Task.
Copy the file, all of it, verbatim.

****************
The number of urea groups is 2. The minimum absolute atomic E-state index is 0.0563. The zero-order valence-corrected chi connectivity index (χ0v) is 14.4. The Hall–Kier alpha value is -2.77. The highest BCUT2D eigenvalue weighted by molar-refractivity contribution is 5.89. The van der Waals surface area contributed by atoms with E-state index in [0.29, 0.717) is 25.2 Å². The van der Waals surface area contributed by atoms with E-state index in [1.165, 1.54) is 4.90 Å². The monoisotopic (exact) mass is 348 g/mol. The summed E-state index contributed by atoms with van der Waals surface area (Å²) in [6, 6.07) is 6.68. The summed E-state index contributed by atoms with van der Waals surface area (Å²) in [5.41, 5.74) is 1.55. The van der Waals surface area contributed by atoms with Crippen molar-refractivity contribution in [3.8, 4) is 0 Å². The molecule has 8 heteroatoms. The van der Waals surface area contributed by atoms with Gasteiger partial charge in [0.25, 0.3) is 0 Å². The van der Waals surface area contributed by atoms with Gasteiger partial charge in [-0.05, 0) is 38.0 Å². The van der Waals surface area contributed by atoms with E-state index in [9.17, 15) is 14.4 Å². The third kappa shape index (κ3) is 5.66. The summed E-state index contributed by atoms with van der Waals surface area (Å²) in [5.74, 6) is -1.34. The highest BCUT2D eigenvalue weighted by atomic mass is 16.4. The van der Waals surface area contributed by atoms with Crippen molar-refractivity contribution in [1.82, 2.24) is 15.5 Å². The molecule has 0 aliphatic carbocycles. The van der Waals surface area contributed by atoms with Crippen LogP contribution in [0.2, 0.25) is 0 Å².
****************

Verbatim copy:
The number of urea groups is 2. The minimum absolute atomic E-state index is 0.0563. The zero-order valence-corrected chi connectivity index (χ0v) is 14.4. The Hall–Kier alpha value is -2.77. The highest BCUT2D eigenvalue weighted by molar-refractivity contribution is 5.89. The van der Waals surface area contributed by atoms with E-state index in [0.29, 0.717) is 25.2 Å². The van der Waals surface area contributed by atoms with E-state index in [1.165, 1.54) is 4.90 Å². The monoisotopic (exact) mass is 348 g/mol. The summed E-state index contributed by atoms with van der Waals surface area (Å²) in [6, 6.07) is 6.68. The summed E-state index contributed by atoms with van der Waals surface area (Å²) in [5.41, 5.74) is 1.55. The van der Waals surface area contributed by atoms with Crippen molar-refractivity contribution in [3.8, 4) is 0 Å². The molecule has 8 heteroatoms. The van der Waals surface area contributed by atoms with Gasteiger partial charge in [0.25, 0.3) is 0 Å². The van der Waals surface area contributed by atoms with Gasteiger partial charge in [-0.05, 0) is 38.0 Å². The van der Waals surface area contributed by atoms with E-state index in [9.17, 15) is 14.4 Å². The third kappa shape index (κ3) is 5.66. The summed E-state index contributed by atoms with van der Waals surface area (Å²) in [5.74, 6) is -1.34. The highest BCUT2D eigenvalue weighted by atomic mass is 16.4. The van der Waals surface area contributed by atoms with Crippen molar-refractivity contribution in [1.82, 2.24) is 15.5 Å². The molecule has 0 aliphatic carbocycles. The van der Waals surface area contributed by atoms with Crippen LogP contribution in [0.2, 0.25) is 0 Å².